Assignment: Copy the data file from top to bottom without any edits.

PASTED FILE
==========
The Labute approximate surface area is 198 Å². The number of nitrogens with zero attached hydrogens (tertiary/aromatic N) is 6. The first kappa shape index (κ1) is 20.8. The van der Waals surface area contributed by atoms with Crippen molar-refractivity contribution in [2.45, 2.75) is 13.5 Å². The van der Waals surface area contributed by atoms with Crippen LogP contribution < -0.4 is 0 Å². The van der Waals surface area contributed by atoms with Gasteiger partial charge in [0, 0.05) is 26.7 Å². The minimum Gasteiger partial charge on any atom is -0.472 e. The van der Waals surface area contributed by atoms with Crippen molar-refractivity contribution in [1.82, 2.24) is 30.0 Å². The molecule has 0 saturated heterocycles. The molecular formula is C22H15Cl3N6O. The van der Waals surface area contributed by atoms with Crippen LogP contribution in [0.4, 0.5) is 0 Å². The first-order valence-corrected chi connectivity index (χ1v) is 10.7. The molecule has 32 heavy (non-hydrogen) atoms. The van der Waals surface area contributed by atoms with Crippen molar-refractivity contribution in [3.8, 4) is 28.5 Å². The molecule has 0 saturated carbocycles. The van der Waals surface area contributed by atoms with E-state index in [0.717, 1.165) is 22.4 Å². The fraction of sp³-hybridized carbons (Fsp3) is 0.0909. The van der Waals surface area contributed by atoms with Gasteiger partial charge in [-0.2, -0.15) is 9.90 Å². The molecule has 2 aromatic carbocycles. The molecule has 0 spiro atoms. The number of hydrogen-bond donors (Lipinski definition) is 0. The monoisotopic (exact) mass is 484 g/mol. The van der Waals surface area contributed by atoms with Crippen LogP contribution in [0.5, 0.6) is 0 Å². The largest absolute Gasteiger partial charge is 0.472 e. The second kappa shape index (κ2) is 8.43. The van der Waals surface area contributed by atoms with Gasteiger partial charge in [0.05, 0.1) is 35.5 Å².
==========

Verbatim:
The Labute approximate surface area is 198 Å². The number of nitrogens with zero attached hydrogens (tertiary/aromatic N) is 6. The first kappa shape index (κ1) is 20.8. The van der Waals surface area contributed by atoms with Crippen molar-refractivity contribution in [2.45, 2.75) is 13.5 Å². The van der Waals surface area contributed by atoms with Crippen LogP contribution < -0.4 is 0 Å². The van der Waals surface area contributed by atoms with Gasteiger partial charge in [0, 0.05) is 26.7 Å². The minimum Gasteiger partial charge on any atom is -0.472 e. The van der Waals surface area contributed by atoms with Crippen molar-refractivity contribution in [1.82, 2.24) is 30.0 Å². The molecule has 0 saturated heterocycles. The molecular formula is C22H15Cl3N6O. The van der Waals surface area contributed by atoms with Crippen LogP contribution in [0.4, 0.5) is 0 Å². The first-order valence-corrected chi connectivity index (χ1v) is 10.7. The molecule has 32 heavy (non-hydrogen) atoms. The van der Waals surface area contributed by atoms with Crippen molar-refractivity contribution in [3.8, 4) is 28.5 Å². The molecule has 0 saturated carbocycles. The van der Waals surface area contributed by atoms with E-state index in [0.717, 1.165) is 22.4 Å². The fraction of sp³-hybridized carbons (Fsp3) is 0.0909. The van der Waals surface area contributed by atoms with Gasteiger partial charge in [-0.2, -0.15) is 9.90 Å². The molecule has 2 aromatic carbocycles. The molecule has 0 spiro atoms. The number of hydrogen-bond donors (Lipinski definition) is 0. The monoisotopic (exact) mass is 484 g/mol. The van der Waals surface area contributed by atoms with Crippen LogP contribution in [0.5, 0.6) is 0 Å². The largest absolute Gasteiger partial charge is 0.472 e. The second kappa shape index (κ2) is 8.43. The van der Waals surface area contributed by atoms with Gasteiger partial charge in [0.05, 0.1) is 35.5 Å².